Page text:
Rubber may be in just about every facet of daily life, but minorities in the rubber industry — especially at the executive level — can be a rare commodity.
Enter Cedric Glasper, CEO of Mechanical Rubber Products Co. Inc., who purchased the custom contract manufacturer of rubber and plastics in 1995. He grew up in St. Louis and has spent his recent years anywhere between Warwick, N.Y., and central California, the East and West Coast locations of Mechanical Rubber.
He has led the company through acquisitions and expansions, and he has done it through competition and collaboration — "coopetition," as he calls it — as well as diversity of thought.
"I am a strong believer that you need the fringes to make you better," Glasper said. "You may not be able to pinpoint exactly what that means, but you know it's different — and it adds value. 'Coopetition' — collaborating with a competitor. In some cases it's like a marriage. But to do that, you have to bring in diversity."
Glasper has operated with this philosophy since his academic days at the University of Missouri at Columbia, California State University San Bernardino and California State Polytechnic University at Pomona, where he studied architecture, mechanical engineering and urban planning. And he leans on this philosophy in his professional career, welcoming those with unique and different thought processes as opportunities to learn, to add another tool to the toolbox.
"A lot of people, including Black males, miss out on that lesson," he said. "It is an opportunity to say, 'I am equal, I can learn, I can compete, I can start something and finish something.' Everything is opportunity. Your competitor, your adversary, presents an opportunity to make you better.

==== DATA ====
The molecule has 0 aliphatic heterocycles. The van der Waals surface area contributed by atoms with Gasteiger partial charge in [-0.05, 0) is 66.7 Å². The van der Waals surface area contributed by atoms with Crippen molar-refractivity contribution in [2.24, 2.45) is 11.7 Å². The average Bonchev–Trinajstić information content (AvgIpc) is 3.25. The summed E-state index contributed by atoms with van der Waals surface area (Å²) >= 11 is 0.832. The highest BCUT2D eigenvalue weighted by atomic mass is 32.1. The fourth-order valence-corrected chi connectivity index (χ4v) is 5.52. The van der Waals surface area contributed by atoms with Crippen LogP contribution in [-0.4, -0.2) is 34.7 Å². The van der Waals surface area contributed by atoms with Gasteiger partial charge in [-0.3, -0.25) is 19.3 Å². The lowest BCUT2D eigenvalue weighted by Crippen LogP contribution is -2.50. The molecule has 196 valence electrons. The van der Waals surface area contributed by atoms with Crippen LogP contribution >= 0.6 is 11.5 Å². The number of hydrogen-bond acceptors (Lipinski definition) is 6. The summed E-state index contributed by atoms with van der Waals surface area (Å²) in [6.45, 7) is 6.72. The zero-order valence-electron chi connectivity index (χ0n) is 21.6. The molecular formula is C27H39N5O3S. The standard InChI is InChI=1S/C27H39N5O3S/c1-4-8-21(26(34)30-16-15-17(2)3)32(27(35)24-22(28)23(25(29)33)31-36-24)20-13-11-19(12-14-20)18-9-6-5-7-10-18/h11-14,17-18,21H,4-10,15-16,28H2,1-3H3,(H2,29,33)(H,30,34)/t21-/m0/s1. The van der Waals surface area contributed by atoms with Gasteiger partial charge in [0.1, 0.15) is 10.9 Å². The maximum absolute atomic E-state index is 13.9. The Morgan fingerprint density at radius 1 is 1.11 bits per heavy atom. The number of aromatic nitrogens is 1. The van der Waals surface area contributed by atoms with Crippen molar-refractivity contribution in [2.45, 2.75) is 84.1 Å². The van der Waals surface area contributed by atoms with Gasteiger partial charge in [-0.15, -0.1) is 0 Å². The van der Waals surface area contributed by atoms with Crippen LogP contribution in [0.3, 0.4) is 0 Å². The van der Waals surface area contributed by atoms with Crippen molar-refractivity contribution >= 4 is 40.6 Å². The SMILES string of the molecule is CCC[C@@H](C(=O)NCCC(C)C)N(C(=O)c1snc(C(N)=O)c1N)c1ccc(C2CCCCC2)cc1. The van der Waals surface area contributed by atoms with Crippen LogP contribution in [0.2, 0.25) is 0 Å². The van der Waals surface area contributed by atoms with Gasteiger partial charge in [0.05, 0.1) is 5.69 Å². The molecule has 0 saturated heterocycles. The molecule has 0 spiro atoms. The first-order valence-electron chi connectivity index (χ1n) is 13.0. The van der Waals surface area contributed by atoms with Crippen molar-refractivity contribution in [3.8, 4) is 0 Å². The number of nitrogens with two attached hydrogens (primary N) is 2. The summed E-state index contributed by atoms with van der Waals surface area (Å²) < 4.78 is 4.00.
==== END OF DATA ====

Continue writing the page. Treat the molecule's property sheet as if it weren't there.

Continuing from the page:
"Being Black, I don't spend a lot of time now focusing on the fact I am Black. I know who I am. I'm fine with that. What I focus on is my competitor or my adversary, and they are the opportunity."
Glasper gleaned his drive to succeed in part from his father, who was hired in St. Louis by what was then a relatively unknown package delivery service company called UPS. His father obtained his job through affirmative action.
"Word got out that they were hiring Black people. I saw a lot of the growth of UPS, a lot of the different perspectives that helped expand the company into what it is today," Glasper said. "You can't have too many people in the middle ground who think the same. You have to have that quiet 'coopetition.'"
Glasper is a risk taker because someone with a different background took a risk on him. He was hired out of college by a Jewish family that owned Itran-Tompkins Rubber Corp., a bonded metal and custom-molded rubber company based in New Jersey.
"That is where I got my opportunity," he said. "They are a minority. I had to learn the culture to understand this. Nothing was handed to them, either.
"As far as Black folks in America, we have a long history of oppression. We feel that boot on our neck — I am reminded of the George Floyd situation — and I had to prove myself to get these opportunities. Fast forward to today, and I had to prove myself to be in this interview. I've been vetted."
Glasper said that people in the margins and on the fringes "are the most creative people on the planet."
"The poorest folks have to be creative to eat. The wealthy expect it to be handed to them," he said. "Those with diverse backgrounds will look under different stones than you look under. Nothing can stop you if you embrace diversity."